West Indies batting, in particular, was a complete disaster. Their top order was in give-away mode once more, behaving as if they were playing leisure cricket. India achieved a 3-0 ODI series whitewash with a total of 169 all out in pursuit of 266 runs. The hosts scarcely broke a sweat under the lights at Motera. Ian Bishop, commentating for the host broadcaster, advocated for the establishment of a Caribbean High-Performance Centre.
The bowling of the West Indies was excellent, and their only positive takeaway from this setback was some individual gains. Prior to the Indian Premier League auction, Alzarri Joseph and Odean Smith improved their reputations.
Last year, Joseph went unsold. It would almost certainly be different this time. Smith (36, 18 balls) combined his batting and bowling pyrotechnics, slamming Kuldeep Yadav and maybe jeopardising the chinaman bowler’s auction aspirations. However, in the context of the third One-Day International, which India won by 96 runs, it was simply postponing the inevitable.
The hosts, too, suffered a top-order collapse, but it was largely down to Joseph’s (2/54), who bent his back on a bouncy, slightly two-paced ground. Virat Kohli was caught down the leg-side and was given a soft dismissal, which is common during a lean period. Kohli is having a long one, and after getting out for a duck, he had a rueful expression on his face.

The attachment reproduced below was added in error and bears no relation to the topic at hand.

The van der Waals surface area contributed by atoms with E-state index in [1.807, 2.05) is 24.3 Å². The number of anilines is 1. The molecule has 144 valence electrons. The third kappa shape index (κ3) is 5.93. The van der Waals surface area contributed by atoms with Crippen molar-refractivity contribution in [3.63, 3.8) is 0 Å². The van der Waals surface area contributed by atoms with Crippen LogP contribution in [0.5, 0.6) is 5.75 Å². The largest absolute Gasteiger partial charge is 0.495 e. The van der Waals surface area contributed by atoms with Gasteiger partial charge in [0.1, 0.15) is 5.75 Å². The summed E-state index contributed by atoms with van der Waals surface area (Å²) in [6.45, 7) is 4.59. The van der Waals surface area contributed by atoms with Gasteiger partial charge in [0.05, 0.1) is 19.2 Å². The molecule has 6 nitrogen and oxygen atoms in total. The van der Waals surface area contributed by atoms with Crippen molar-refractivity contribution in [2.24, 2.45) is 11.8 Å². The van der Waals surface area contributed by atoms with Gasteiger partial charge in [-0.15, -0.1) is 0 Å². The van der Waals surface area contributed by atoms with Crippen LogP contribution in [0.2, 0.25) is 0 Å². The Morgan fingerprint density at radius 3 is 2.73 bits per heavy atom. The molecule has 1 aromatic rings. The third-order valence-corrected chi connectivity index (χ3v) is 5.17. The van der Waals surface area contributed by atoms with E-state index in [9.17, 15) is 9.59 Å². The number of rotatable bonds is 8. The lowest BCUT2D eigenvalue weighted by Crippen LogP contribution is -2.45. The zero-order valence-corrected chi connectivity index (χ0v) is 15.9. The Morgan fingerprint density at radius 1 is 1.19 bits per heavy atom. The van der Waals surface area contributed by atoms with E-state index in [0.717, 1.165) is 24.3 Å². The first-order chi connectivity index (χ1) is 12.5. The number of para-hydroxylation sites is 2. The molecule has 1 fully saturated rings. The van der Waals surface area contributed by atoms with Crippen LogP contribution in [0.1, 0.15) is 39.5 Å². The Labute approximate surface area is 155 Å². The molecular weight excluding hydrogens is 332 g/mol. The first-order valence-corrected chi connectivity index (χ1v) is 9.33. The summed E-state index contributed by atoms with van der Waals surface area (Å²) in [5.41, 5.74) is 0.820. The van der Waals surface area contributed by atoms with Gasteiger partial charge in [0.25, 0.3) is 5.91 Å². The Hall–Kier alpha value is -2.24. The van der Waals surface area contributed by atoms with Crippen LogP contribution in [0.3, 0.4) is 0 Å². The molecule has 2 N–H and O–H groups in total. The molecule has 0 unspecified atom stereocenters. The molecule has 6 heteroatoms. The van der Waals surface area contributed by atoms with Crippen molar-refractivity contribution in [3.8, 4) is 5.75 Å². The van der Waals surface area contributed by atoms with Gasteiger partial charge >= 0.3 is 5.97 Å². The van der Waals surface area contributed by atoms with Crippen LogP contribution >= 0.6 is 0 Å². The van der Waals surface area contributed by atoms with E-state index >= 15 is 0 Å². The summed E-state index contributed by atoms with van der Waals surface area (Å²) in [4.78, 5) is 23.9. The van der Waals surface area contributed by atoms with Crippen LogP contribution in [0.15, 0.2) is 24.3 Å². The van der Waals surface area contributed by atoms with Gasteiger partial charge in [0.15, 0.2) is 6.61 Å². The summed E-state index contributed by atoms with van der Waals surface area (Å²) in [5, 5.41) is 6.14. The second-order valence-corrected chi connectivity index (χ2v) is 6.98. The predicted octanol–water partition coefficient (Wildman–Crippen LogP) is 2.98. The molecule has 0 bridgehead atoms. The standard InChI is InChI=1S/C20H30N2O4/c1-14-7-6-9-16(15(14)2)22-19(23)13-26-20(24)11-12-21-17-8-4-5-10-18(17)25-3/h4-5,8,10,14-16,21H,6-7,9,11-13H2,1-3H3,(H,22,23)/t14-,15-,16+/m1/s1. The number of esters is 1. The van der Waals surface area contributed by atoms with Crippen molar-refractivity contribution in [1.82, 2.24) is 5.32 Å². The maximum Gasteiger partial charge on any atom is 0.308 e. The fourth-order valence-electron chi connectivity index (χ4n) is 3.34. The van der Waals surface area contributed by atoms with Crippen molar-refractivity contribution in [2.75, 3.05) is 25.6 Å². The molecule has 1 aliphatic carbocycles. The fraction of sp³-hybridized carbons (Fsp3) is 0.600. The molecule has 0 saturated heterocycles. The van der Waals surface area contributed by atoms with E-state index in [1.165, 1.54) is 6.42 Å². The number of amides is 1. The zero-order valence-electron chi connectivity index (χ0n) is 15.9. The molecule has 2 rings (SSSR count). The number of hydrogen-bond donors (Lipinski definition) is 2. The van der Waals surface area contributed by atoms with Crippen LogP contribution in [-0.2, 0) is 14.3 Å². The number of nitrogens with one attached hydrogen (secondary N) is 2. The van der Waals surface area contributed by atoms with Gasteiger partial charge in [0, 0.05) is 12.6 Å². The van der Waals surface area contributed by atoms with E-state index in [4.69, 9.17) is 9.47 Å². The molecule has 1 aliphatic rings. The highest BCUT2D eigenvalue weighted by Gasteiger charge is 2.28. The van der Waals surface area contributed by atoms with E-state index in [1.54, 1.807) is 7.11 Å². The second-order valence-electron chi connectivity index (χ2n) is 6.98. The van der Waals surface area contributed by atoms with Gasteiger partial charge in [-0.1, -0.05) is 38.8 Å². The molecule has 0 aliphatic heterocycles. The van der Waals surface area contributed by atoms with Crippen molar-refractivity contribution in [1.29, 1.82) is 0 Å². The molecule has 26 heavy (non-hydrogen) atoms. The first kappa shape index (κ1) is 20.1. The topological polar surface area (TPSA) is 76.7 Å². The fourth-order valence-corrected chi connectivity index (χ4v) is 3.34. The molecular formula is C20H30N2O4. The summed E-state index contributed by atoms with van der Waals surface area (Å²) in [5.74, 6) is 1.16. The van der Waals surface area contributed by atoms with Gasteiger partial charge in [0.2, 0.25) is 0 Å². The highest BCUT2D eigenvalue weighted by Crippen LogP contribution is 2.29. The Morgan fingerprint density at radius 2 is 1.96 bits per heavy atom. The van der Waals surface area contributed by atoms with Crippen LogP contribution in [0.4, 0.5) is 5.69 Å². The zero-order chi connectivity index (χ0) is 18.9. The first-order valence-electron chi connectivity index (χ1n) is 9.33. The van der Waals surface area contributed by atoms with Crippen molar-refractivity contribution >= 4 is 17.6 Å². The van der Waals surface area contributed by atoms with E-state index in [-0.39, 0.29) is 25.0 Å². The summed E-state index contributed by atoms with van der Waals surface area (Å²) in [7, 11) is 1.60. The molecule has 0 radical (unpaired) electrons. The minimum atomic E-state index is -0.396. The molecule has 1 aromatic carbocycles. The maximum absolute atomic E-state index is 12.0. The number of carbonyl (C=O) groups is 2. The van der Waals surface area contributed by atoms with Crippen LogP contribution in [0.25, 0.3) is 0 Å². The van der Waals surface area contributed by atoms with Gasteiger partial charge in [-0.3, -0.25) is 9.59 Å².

Joseph’s first victim was Rohit Sharma, who had began the match with a rasping square cut against Kemar Roach off the first ball. Without changing his feet, the India captain attempted a cover drive and inside-edged a fullish delivery to the stumps. Kohli was dismissed a few balls later, giving Joseph a double-wicket maiden. He dismissed Sharma and Kohli in the same over for the second time in the series.
In Smith’s first over, the returning Shikhar Dhawan fell victim to the additional bounce and India were reduced to 42/3 in the tenth over. KL Due to a niggle, Rahul sat out this game, and Shreyas Iyer stepped in at No. 4 after recuperating from Covid. To resuscitate India’s innings, he had Rishabh Pant by his side. Both batted half-centuries, scoring 110 runs for the fourth wicket in distinct styles. Pant’s knock was silky smooth, but Iyer’s was a little laboured. However, the latter gradually became a part of the game.
Pant’s batting style exemplifies Orwell’s ‘doublethink,’ in which one accepts both responsibility and irresponsibility at the same time. He can do both sublime and messed-up things. Nobody is sure which Pant will show up. It was the former on Friday, with all of his grace and vast range of shots. The left-hander took his time, didn’t make any mistakes with his shot selection, and made batting appear simple. He was the only batsman who appeared to be at ease from the start.
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